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Wound Repair Regen. 2010 Sep-Oct;18(5):543-9. doi: 10.1111/j.1524-475X.2010.00615.x.

Fetal tendon wound size modulates wound gene expression and subsequent wound phenotype.

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The University of Pennsylvania School of Medicine, Philadelphia, Pennsylvania, USA.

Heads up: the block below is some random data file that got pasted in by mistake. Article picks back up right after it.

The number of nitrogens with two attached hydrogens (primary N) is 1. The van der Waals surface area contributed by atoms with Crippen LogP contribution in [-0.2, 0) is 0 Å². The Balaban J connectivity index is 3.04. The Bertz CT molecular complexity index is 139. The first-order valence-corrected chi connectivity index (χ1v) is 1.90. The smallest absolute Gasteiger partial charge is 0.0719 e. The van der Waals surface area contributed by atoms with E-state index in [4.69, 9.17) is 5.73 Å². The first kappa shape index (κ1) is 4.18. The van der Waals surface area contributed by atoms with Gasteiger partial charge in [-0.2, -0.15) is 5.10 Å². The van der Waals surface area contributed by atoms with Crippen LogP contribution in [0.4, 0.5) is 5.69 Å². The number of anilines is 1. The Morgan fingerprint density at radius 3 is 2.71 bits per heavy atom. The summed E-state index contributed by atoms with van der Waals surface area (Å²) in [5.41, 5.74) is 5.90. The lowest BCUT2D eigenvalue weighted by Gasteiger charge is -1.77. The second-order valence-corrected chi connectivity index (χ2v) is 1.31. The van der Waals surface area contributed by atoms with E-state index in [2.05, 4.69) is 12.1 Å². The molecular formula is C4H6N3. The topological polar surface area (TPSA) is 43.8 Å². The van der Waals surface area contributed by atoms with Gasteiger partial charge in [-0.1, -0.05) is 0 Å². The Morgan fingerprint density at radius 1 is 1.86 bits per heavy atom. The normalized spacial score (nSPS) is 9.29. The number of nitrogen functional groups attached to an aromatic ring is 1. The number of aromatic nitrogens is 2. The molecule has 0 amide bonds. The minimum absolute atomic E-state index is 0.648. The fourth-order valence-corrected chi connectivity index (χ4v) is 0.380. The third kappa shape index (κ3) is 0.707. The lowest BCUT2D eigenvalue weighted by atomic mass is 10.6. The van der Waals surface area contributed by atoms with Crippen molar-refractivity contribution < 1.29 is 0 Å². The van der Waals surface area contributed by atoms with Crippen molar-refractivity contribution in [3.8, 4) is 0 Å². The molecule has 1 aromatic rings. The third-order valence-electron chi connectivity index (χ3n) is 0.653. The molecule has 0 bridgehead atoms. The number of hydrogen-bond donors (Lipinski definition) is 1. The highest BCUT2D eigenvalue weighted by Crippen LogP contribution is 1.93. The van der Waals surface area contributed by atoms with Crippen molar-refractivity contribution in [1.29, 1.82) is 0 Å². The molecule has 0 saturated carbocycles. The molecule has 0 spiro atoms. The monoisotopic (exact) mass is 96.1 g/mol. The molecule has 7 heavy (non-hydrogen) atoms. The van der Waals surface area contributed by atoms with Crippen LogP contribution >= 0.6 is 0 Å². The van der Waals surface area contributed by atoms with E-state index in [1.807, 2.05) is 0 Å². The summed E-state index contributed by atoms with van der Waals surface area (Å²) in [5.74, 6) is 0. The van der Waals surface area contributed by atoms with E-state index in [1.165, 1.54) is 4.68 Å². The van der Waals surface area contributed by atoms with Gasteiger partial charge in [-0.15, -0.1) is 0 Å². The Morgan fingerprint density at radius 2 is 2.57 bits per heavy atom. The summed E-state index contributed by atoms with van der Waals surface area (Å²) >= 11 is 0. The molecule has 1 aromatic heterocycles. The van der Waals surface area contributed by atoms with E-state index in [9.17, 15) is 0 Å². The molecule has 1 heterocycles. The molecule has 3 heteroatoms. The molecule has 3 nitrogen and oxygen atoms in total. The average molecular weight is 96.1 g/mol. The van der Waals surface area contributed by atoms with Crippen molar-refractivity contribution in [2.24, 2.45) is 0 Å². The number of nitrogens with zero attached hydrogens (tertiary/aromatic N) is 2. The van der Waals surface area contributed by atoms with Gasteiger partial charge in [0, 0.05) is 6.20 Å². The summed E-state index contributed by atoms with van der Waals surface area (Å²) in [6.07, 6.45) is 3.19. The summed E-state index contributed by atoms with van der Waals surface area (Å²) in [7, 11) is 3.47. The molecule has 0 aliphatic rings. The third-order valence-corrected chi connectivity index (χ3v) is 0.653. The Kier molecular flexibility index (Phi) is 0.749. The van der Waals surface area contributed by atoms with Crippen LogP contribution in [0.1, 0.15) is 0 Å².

The fetal response to small tendon injury results in regenerative or scarless healing and is characterized by a markedly diminished cellular inflammatory response, lack of fibroplasia, and restoration of normal tissue architecture. We hypothesized that an increasing fetal tendon wound size would lead to increased wound inflammation and a change from regenerative to reparative healing and scar formation. We created small or large tendon wounds in early gestation fetal sheep and used histology to assess tissue architecture, immunohistochemistry to assess the cellular inflammatory response, ovine-specific gene microarrays, and real-time reverse transcription-polymerase chain reaction to measure the gene expression in response to injury. Small tendon wounds showed a regenerative healing phenotype with orderly deposition of collagen fibers while large tendon wounds showed disorderly collagen deposition consistent with scar formation. Small tendon wounds had few inflammatory cells at 7 and 28 days after injury, whereas the large wounds showed a significant inflammatory cell infiltrate at 7 days that resolved by 28 days. At 3 days, the differential expression of genes involved in the response to injury and inflammation were seen between large and small tendon wounds. By real-time polymerase chain reaction at 7 days, large tendon wounds also had significantly increased expression of interleukin-6, interleukin-8, transforming growth factor-β1, and transforming growth factor-β3, compared with the small wounds. Increasing the fetal tendon wound size results in increased proinflammatory gene expression, inflammatory cell infiltration, and a change from regenerative to reparative healing. This model allows the process of regenerative healing to be examined without the confounding variable of gestational age.

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